With a roll call of political achievements in her own right — including Sinn Féin leadership in 1927 — and lauded for her oratory and publicity prowess, much of Mary MacSwiney’s activities in 1920, unsurprisingly, revolved around her younger brother Terence.
An outspoken powerhouse and school teacher, Mary was a member of the Women’s Franchise League, the Gaelic League, Inghinidhe na hÉireann, and was a founding member of Cork’s Cumann na mBan — the inaugural meeting of which was held in the MacSwiney home. Prior to 1920, due to her republican activities and connections to Terence, Mary was arrested mid-lesson in her St Angela’s College classroom and subsequently dismissed from her teaching post.
She then established Scoil Íte (St Ita’s), with her teacher sister Annie, a school in the model of Pádraig Pearse’s St Enda’s. At Scoil Íte, the pair taught the daughters of many
Friends of the MacCurtain family, the MacSwineys were horrified at Tomás’ murder in March 1920. Such risks did not, however, deter Mary from championing her brother to succeed his friend as Lord Mayor.
Mary protested outside of Cork’s Victoria (now Collins) Barracks when Terence was arrested, court-martialled and sent to Brixton Prison that August. In full support of MacSwiney’s gruelling hunger strike, the two sisters and Terence’s wife Muriel kept a daily vigil at the London prison.
Annie’s diary entries from this time describe her brother’s traumatic deterioration: “The concentrated horror of that first two hours of delirium is beyond the imagination of anyone who did not witness it.”
As Terence’s hunger strike played out before the world’s press, Mary rose to national prominence. A spokeswoman for her silenced brother, she was instrumental in keeping the media informed on his struggle.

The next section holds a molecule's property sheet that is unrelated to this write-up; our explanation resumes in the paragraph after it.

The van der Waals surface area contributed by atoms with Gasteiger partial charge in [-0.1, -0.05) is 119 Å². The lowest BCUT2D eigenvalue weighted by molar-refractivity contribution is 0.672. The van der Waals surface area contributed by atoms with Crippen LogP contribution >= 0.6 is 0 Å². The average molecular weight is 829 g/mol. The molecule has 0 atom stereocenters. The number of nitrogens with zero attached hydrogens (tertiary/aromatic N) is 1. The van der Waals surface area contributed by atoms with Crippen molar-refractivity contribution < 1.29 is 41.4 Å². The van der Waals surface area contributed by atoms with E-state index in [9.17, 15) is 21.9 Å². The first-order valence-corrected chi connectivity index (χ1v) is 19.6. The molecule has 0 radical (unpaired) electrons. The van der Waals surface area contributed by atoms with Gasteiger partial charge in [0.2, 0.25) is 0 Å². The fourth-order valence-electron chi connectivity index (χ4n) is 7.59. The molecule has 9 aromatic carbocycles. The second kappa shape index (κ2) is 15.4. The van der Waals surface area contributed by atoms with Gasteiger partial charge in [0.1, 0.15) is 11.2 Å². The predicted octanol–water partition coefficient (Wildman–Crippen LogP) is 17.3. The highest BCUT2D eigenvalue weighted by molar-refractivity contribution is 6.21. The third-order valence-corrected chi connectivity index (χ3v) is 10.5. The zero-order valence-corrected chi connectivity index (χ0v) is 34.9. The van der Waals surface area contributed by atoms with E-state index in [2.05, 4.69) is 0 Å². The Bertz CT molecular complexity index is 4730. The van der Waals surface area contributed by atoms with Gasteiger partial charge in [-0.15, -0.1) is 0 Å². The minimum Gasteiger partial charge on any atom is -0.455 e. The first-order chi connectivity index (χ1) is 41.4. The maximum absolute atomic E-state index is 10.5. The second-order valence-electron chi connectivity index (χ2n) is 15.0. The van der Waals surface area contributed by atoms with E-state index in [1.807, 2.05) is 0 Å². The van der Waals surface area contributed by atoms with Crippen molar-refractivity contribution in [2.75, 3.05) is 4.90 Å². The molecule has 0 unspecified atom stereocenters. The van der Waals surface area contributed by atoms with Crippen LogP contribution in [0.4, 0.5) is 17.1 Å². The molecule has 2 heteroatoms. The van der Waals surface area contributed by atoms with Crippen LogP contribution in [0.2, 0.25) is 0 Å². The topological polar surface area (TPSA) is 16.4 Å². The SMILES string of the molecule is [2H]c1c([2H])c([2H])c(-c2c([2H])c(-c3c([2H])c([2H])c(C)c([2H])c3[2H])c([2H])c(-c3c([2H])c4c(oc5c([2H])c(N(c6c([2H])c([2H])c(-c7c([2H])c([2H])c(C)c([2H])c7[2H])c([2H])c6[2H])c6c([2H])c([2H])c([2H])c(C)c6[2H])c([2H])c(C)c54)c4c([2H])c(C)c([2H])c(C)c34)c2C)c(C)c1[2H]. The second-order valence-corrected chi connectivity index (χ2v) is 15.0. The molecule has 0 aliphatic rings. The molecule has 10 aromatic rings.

Her daily updates to international media illustrated the strength of her resolve. Following Terence’s death in October 1920, after 74 days on hunger strike, Éamon de Valera, then-leader of Sinn Féin and the First Dáil, tasked Mary and Muriel with giving evidence in Washington at the American Commission on Conditions in Ireland.
The purpose of the Commission was to ascertain “for the American people the truth about conditions in Ireland”, considering it “a matter of grave international concern”,
Mary gave evidence to the commission in December 1920.
“Our secret service has not done badly. They have gotten a lot of information about the enemy’s plans. We know that today they want the Volunteers in Ireland to come out into the open. And they thought that since my brother had the confidence and affection of the Volunteers of Cork, that if they let him die, the Volunteers would lose their heads and come out into the open, and then they could shoot them down.”
The commission and its findings were widely reported across the international press. Mary and Muriel then undertook a four-week tour of the United States, generating significant publicity for the independence cause. Both women received the Freedom of Chicago during their visit. Considered one of Ireland’s outstanding orators, Mary would traverse the United States again in 1921, on a 58-stop lecture tour that continued to attract crowds in their thousands.
“At any event, we are going to get our freedom. England cannot keep us in slavery,” she told the commission.